Sunday, August 24, 2008

One building, different eras

Here's a 1952 shot of Saginaw Street taken from the second story of Baker's Drug Store looking south. The old Vogue store, which later became the second home of The Copa, is the last light-colored building on the right.

If you click on the photo to enlarge it, you can see two giraffe heads poking over the construction scaffolding in front of the Vogue, as well as the sign for Robinson's clothing store.

Notice the trolleybus, perhaps built by ACF Brill, rolling along on juice from the overhead wires. Detroit had similar trolleys, which were
eventually sold to Mexico City. After all, who needs electric-powered public transit when you can use gas?

My mom remembers that a favorite prank of the boys at Central High School was to jump on the back of the trolleybus, hit the support wires that ran down below the back window, and disconnect the big arms on top from the power lines. The boys would then "run like hell" while the driver got out to reconnect to the overhead lines and the passengers sat and waited.

Another thing she remembers about Flint is the sheer number of people who were on the streets. The photo gives you a sense of the heavy foot traffic downtown in those days. People are spilling off the sidewalks and into the brick street.

The old Vogue store was recently torn down — with no immediate plans to replace it with anything — offering a lonely view of the Capitol Theater from Saginaw Street. Uncle Bob's Diner used to sit near the trees to the left of the theater, if I remember correctly, and James Incorporated clothing store resided in the lower level of the theater building.

A special thanks to the photographers: The 1952 photo is by Mary Fisher. The shot of the partially torn down Vogue store is by Becky Pettengill. And the shot of the Capitol and the rubble is by Grumkin.


  1. Thanks for a great article and photo. I have showned this photo to my 81 yr old mother and she remembers the trolleycars from her neighborhood near Haslett Park/Dayton street going down Detreoit street to downtown. She also told me there used to be two movie theaters called the State and the Strand right where the trolley is traveling down Saginaw Street.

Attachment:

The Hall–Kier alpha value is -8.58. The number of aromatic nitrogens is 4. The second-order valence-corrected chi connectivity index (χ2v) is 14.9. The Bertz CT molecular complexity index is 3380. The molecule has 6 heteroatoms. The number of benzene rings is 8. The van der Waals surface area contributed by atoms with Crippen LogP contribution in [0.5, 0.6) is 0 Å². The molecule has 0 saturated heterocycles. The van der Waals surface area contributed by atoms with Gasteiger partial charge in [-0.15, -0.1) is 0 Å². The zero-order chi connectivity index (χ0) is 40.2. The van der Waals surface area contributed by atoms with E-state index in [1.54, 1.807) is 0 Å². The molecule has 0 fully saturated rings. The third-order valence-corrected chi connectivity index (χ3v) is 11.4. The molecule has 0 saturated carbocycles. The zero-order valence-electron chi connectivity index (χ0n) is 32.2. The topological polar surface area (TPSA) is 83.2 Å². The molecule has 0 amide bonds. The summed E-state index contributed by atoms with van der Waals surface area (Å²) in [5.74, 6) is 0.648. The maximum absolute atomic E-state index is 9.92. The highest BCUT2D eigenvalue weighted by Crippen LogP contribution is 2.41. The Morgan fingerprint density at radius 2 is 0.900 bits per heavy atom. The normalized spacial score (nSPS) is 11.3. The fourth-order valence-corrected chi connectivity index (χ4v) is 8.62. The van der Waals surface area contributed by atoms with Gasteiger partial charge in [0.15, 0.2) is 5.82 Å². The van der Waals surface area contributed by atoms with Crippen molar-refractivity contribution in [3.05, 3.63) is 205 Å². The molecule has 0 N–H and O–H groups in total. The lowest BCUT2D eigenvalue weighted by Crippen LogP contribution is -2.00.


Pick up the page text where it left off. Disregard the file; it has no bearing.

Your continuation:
2. What year were they done away with?! think they'll make a comeback? Was anyone downtown the day the Palace was torn down? That was another dark moment for Flint. What was the name of the dark, dingy porno theater nextdoor to the Mad Hatter's? I remember seeing the lurid micro ads in the Journal for such showstopers as Blaze Star, and others way back in my adolescent sears catalog national geographic days...

  3. Roadside Dinerlover: Did your mom ever go to the movies at the theater on Welch Blvd. that was where the Citizen's Bank is (was)?

  4. Fantastic photos!

    I recall the Copa/Vogue building well, in both iterations. I recall how the "Vogue" logo in terrazzo remained in place after the Copa conversion. So we did.

    Many stories from that place.

    Uncle Bob's Diner was just down the street from my Dad's office- he would take me there on Saturdays.

    New to the blog and love it!

  5. Gordie,
    I have wonderful memories of the Della Theater on Welch Blvd. My dad would drop me and my friends off at the theater and come back after the double feature. I felt sorry for the adults that attended those Saturday matinees. The kids were wild. It only cost 35 cents for two movies! Half the time I didn't understand what was going on in second movie--usually a drama that was geared for adults.

  6. The gutted building in the photo is what was formerly the six-story State Theatre being converted into a Winkleman's store. It later becamme a Blackstone's store. Only the chopped down back and side walls remain as you notice. The back facade is noted for its eternally open third story window. I wrote about the Blackstone's building in my debut article in Your Magazine's February 2008 issue.

  7. Ah, Flinn's Journal, I thought I remembered that being Winkelman's.

  8. So the Vogue building is finally gone? My first job at age 8 was doing dressing room security there. It was in the early 70`s when Downtown was a fun and thriving place.

  9. so, I TRIED to leave some comments, guess they were too long. I am Ed French, born in Flint in 1944, and went to Zimmerman school and then SOUTHWESTERN Class of 1962.
    IF anyone wants to get in touch with me, here is my email address. I was THE TALLEST student at both schools, stopped at 6'9" when I was 19.
    Would like to hear from those still alive.
    Ed French


Thanks for commenting. I moderate comments, so it may take a while for your comment to appear. You might enjoy my book about Flint called "Teardown: Memoir of a Vanishing City," a Michigan Notable Book for 2014 and a finalist for the 33rd Annual Northern California Book Award for Creative NonFiction. Filmmaker Michael Moore described Teardown as "a brilliant chronicle of the Mad Maxization of a once-great American city." More information about Teardown is available at